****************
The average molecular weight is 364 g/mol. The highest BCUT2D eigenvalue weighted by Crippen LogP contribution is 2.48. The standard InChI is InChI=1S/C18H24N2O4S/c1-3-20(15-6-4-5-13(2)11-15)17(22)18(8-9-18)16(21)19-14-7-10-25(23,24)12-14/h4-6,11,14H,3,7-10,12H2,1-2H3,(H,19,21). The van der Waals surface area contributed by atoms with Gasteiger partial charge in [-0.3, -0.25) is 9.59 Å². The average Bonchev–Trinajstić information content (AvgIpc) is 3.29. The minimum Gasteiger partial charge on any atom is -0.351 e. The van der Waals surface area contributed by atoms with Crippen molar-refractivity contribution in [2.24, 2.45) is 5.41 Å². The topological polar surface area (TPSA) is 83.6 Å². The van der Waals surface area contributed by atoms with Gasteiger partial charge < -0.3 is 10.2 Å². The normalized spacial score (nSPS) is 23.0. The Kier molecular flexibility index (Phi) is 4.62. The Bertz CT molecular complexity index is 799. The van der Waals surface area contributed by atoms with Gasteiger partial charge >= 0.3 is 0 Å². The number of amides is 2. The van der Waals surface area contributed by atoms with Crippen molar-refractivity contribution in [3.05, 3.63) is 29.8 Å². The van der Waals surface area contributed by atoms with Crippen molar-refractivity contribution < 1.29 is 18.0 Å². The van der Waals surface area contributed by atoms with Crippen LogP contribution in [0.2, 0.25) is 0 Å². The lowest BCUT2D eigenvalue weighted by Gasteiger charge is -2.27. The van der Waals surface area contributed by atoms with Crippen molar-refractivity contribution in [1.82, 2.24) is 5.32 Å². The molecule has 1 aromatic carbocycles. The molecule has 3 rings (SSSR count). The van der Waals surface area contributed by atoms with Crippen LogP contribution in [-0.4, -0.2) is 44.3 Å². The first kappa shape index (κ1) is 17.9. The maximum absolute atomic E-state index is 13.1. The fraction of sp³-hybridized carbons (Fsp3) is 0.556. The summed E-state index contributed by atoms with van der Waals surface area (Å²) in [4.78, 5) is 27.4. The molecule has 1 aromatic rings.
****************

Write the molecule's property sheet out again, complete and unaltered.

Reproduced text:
The average molecular weight is 364 g/mol. The highest BCUT2D eigenvalue weighted by Crippen LogP contribution is 2.48. The standard InChI is InChI=1S/C18H24N2O4S/c1-3-20(15-6-4-5-13(2)11-15)17(22)18(8-9-18)16(21)19-14-7-10-25(23,24)12-14/h4-6,11,14H,3,7-10,12H2,1-2H3,(H,19,21). The van der Waals surface area contributed by atoms with Gasteiger partial charge in [-0.3, -0.25) is 9.59 Å². The average Bonchev–Trinajstić information content (AvgIpc) is 3.29. The minimum Gasteiger partial charge on any atom is -0.351 e. The van der Waals surface area contributed by atoms with Crippen molar-refractivity contribution in [2.24, 2.45) is 5.41 Å². The topological polar surface area (TPSA) is 83.6 Å². The van der Waals surface area contributed by atoms with Gasteiger partial charge < -0.3 is 10.2 Å². The normalized spacial score (nSPS) is 23.0. The Kier molecular flexibility index (Phi) is 4.62. The Bertz CT molecular complexity index is 799. The van der Waals surface area contributed by atoms with Gasteiger partial charge >= 0.3 is 0 Å². The number of amides is 2. The van der Waals surface area contributed by atoms with Crippen molar-refractivity contribution in [3.05, 3.63) is 29.8 Å². The van der Waals surface area contributed by atoms with Crippen molar-refractivity contribution < 1.29 is 18.0 Å². The van der Waals surface area contributed by atoms with Crippen LogP contribution in [0.2, 0.25) is 0 Å². The lowest BCUT2D eigenvalue weighted by Gasteiger charge is -2.27. The van der Waals surface area contributed by atoms with Crippen molar-refractivity contribution in [1.82, 2.24) is 5.32 Å². The molecule has 1 aromatic carbocycles. The molecule has 3 rings (SSSR count). The van der Waals surface area contributed by atoms with Crippen LogP contribution in [-0.4, -0.2) is 44.3 Å². The first kappa shape index (κ1) is 17.9. The maximum absolute atomic E-state index is 13.1. The fraction of sp³-hybridized carbons (Fsp3) is 0.556. The summed E-state index contributed by atoms with van der Waals surface area (Å²) in [4.78, 5) is 27.4. The molecule has 1 aromatic rings.